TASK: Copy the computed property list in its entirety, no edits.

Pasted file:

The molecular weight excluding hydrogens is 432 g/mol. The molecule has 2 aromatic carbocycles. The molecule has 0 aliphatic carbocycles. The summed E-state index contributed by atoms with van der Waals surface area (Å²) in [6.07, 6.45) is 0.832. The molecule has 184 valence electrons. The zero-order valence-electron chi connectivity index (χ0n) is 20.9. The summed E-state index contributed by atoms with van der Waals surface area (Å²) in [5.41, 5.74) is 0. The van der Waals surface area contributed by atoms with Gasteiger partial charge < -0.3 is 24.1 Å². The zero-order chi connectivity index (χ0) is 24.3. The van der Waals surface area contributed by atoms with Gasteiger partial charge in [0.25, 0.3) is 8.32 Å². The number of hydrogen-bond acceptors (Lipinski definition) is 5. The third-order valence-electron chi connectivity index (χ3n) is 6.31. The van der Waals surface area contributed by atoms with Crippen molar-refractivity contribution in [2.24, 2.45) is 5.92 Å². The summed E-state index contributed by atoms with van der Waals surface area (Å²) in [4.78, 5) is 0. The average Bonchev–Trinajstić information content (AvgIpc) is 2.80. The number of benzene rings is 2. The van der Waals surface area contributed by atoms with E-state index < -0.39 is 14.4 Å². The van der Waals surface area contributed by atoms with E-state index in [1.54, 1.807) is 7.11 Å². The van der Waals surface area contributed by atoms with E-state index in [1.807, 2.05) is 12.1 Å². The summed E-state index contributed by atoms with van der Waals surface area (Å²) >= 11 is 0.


The molecular weight excluding hydrogens is 432 g/mol. The molecule has 2 aromatic carbocycles. The molecule has 0 aliphatic carbocycles. The summed E-state index contributed by atoms with van der Waals surface area (Å²) in [6.07, 6.45) is 0.832. The molecule has 184 valence electrons. The zero-order valence-electron chi connectivity index (χ0n) is 20.9. The summed E-state index contributed by atoms with van der Waals surface area (Å²) in [5.41, 5.74) is 0. The van der Waals surface area contributed by atoms with Gasteiger partial charge < -0.3 is 24.1 Å². The zero-order chi connectivity index (χ0) is 24.3. The van der Waals surface area contributed by atoms with Gasteiger partial charge in [0.25, 0.3) is 8.32 Å². The number of hydrogen-bond acceptors (Lipinski definition) is 5. The third-order valence-electron chi connectivity index (χ3n) is 6.31. The van der Waals surface area contributed by atoms with Crippen molar-refractivity contribution in [2.24, 2.45) is 5.92 Å². The summed E-state index contributed by atoms with van der Waals surface area (Å²) in [4.78, 5) is 0. The average Bonchev–Trinajstić information content (AvgIpc) is 2.80. The number of benzene rings is 2. The van der Waals surface area contributed by atoms with E-state index < -0.39 is 14.4 Å². The van der Waals surface area contributed by atoms with E-state index in [1.54, 1.807) is 7.11 Å². The van der Waals surface area contributed by atoms with E-state index in [1.807, 2.05) is 12.1 Å². The summed E-state index contributed by atoms with van der Waals surface area (Å²) >= 11 is 0.